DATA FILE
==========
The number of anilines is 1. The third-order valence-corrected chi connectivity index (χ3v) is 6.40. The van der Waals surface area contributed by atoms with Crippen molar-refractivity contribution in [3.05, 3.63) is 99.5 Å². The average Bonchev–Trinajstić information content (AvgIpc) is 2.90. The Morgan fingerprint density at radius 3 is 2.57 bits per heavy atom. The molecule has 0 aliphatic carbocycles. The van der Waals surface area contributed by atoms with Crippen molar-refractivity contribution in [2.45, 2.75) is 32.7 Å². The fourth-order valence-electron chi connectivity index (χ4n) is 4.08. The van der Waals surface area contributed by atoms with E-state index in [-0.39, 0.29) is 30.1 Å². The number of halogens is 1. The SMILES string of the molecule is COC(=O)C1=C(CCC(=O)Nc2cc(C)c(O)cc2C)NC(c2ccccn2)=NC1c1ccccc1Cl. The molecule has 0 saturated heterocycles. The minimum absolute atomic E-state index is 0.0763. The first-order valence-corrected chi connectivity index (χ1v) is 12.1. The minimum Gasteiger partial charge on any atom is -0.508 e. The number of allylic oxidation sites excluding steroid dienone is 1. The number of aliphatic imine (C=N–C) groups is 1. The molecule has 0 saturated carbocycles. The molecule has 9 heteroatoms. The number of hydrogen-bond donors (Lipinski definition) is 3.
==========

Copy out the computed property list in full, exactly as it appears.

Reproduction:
The number of anilines is 1. The third-order valence-corrected chi connectivity index (χ3v) is 6.40. The van der Waals surface area contributed by atoms with Crippen molar-refractivity contribution in [3.05, 3.63) is 99.5 Å². The average Bonchev–Trinajstić information content (AvgIpc) is 2.90. The Morgan fingerprint density at radius 3 is 2.57 bits per heavy atom. The molecule has 0 aliphatic carbocycles. The van der Waals surface area contributed by atoms with Crippen molar-refractivity contribution in [2.45, 2.75) is 32.7 Å². The fourth-order valence-electron chi connectivity index (χ4n) is 4.08. The van der Waals surface area contributed by atoms with E-state index in [-0.39, 0.29) is 30.1 Å². The number of halogens is 1. The SMILES string of the molecule is COC(=O)C1=C(CCC(=O)Nc2cc(C)c(O)cc2C)NC(c2ccccn2)=NC1c1ccccc1Cl. The molecule has 0 saturated heterocycles. The minimum absolute atomic E-state index is 0.0763. The first-order valence-corrected chi connectivity index (χ1v) is 12.1. The minimum Gasteiger partial charge on any atom is -0.508 e. The number of allylic oxidation sites excluding steroid dienone is 1. The number of aliphatic imine (C=N–C) groups is 1. The molecule has 0 saturated carbocycles. The molecule has 9 heteroatoms. The number of hydrogen-bond donors (Lipinski definition) is 3.